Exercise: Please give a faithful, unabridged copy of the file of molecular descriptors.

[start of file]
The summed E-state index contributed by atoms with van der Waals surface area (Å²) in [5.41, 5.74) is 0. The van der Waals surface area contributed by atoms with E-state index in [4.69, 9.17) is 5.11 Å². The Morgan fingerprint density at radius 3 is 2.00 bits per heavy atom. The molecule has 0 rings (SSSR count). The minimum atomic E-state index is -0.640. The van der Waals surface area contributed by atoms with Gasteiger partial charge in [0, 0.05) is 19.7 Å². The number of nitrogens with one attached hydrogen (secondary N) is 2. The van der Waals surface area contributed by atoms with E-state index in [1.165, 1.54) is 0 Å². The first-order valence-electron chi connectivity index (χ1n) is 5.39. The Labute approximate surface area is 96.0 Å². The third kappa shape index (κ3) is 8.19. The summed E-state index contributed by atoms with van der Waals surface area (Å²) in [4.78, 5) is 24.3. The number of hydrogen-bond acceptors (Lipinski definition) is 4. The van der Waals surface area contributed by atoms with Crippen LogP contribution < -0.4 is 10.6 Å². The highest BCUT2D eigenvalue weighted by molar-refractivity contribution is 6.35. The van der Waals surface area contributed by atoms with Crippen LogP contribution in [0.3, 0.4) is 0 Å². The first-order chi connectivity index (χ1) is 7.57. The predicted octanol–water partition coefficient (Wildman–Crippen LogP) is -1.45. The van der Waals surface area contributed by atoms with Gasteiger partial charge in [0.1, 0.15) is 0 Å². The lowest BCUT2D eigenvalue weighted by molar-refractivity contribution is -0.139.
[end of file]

The summed E-state index contributed by atoms with van der Waals surface area (Å²) in [5.41, 5.74) is 0. The van der Waals surface area contributed by atoms with E-state index in [4.69, 9.17) is 5.11 Å². The Morgan fingerprint density at radius 3 is 2.00 bits per heavy atom. The molecule has 0 rings (SSSR count). The minimum atomic E-state index is -0.640. The van der Waals surface area contributed by atoms with Gasteiger partial charge in [0, 0.05) is 19.7 Å². The number of nitrogens with one attached hydrogen (secondary N) is 2. The van der Waals surface area contributed by atoms with E-state index in [1.165, 1.54) is 0 Å². The first-order valence-electron chi connectivity index (χ1n) is 5.39. The Labute approximate surface area is 96.0 Å². The third kappa shape index (κ3) is 8.19. The summed E-state index contributed by atoms with van der Waals surface area (Å²) in [4.78, 5) is 24.3. The number of hydrogen-bond acceptors (Lipinski definition) is 4. The van der Waals surface area contributed by atoms with Crippen LogP contribution < -0.4 is 10.6 Å². The highest BCUT2D eigenvalue weighted by molar-refractivity contribution is 6.35. The van der Waals surface area contributed by atoms with Crippen LogP contribution in [0.3, 0.4) is 0 Å². The first-order chi connectivity index (χ1) is 7.57. The predicted octanol–water partition coefficient (Wildman–Crippen LogP) is -1.45. The van der Waals surface area contributed by atoms with Gasteiger partial charge in [0.1, 0.15) is 0 Å². The lowest BCUT2D eigenvalue weighted by molar-refractivity contribution is -0.139.